Monday, April 12, 2010

One for the Ages

This year’s Masters golf tournament on CBS was must-see (sorry, NBC) television: a glittering leaderboard that included champions from decades past, the return of the world’s top golfer from five months of scandal, and exciting golf conducted on the pristine Augusta National stage. At the end it became a memorable morality play.

Like many fans I initially tuned in to see if Tiger Woods still had his game. I was ambivalent about wanting him to win (a just universe requires a penalty to be paid, n'est-ce pas?), but I did expect to view the customary compensatory gestures by this behavior-challenged celebrity: remorse, humility, and, above all, the self-control that showed that he is sensitive to his effect on those around him.

Despite a visible effort Tiger could not conceal his frustration and anger at his golfing miscues, and he has always been an ungracious, if not sore loser. He has unmatched skills, but his act is wearing thin. Tiger’s the bad guy now. If he doesn’t change, at the end of his career the public may acknowledge him only grudgingly to be the greatest ever. He’ll be the Barry Bonds of golf.

Phil Mickelson’s triumph on one of sports’ greatest stages had moments that reality television can only dream of. Phil could have played a safe shot from under the trees on the 13th hole par-5, but he refused to protect his two-shot lead and risked a water landing by going for the green. The ball landed a few feet from the hole, “the shot of his life,” according to Nick Faldo, three-time Masters champion. The birdie just about sealed his win.

But what catapulted Phil Mickelson’s victory to greatness was the background against which it was achieved: his wife’s year-long battle against breast cancer. Amy Mickelson’s trips to Houston for treatment, the strain it placed upon the family and their three young children, and the subsequent discovery that Phil’s mother also had breast cancer would make it difficult for any normal person to function normally, much less achieve a ranking of second-best golfer in the world at the end of 2009.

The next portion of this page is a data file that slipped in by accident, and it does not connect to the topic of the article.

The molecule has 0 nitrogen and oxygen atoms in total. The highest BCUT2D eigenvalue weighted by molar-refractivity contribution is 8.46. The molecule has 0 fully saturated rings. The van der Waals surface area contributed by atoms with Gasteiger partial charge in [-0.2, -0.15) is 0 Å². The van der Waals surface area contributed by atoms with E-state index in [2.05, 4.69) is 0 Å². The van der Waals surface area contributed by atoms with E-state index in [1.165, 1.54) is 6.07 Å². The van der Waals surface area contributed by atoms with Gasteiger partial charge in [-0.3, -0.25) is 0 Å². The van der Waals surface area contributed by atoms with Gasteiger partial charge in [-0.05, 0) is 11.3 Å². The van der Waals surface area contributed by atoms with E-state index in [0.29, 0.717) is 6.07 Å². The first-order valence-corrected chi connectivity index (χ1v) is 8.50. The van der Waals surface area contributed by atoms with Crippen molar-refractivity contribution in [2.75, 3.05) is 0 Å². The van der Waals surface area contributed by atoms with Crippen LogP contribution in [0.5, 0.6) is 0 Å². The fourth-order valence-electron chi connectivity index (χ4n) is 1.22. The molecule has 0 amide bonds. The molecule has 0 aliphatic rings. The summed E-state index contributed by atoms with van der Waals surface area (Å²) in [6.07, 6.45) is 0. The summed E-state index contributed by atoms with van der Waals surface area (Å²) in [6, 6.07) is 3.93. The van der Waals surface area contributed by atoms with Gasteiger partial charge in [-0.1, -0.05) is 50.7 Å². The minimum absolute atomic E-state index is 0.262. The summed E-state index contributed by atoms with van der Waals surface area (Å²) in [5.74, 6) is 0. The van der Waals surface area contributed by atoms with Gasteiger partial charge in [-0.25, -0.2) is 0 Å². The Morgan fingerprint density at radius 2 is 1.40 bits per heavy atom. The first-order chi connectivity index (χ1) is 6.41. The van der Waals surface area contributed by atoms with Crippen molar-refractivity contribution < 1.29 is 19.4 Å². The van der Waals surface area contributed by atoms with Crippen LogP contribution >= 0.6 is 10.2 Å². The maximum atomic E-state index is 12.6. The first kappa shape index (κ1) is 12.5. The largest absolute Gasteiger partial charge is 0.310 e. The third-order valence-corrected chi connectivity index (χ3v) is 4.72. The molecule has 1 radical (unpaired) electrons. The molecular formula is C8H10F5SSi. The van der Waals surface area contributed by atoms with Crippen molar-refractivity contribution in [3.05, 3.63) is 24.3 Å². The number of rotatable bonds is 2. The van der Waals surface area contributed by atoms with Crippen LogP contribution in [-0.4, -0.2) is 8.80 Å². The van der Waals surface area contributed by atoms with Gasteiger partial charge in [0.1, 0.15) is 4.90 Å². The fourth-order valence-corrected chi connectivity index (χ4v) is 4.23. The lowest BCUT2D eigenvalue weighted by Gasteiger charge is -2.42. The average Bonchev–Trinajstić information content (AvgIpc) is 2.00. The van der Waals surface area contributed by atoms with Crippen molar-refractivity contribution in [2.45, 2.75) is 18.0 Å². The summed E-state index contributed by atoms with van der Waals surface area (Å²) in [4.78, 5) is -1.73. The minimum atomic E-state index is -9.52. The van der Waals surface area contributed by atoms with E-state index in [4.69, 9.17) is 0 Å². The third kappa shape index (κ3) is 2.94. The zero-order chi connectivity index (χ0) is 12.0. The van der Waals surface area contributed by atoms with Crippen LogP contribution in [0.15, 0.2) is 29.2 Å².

The 2010 Masters was about growing old, marriage, life, and love. It was one for the ages. © 2010 Stephen Yuen

The shot of the day, by CBS.


Jo said...

Wonderful post! You have a fabulous blog. The whole world should discover you.

Tiger Woods is a poor sport, on and off the golf greens. Sportsmanship and being a gentleman are inextricably linked to each other, and Tiger Woods is neither a sportsman nor a gentleman. All he knows how to do is play golf. That does not make him a good sportsman.

Phil Mickelson, on the other hand, is a sportsman and a gentleman, and I'm glad he won.

Stephen said...

Jo, thanks for the compliment, which is pretty special coming from the author of a featured blog. Yes, every writer, including yours truly, wants his work to be noticed to some degree, but I'm not willing to pay the price for success---having to write interestingly and often. What started as fun becomes too much like work--returning to the golf theme, you'll hear this from skilled amateur golfers who try turning pro.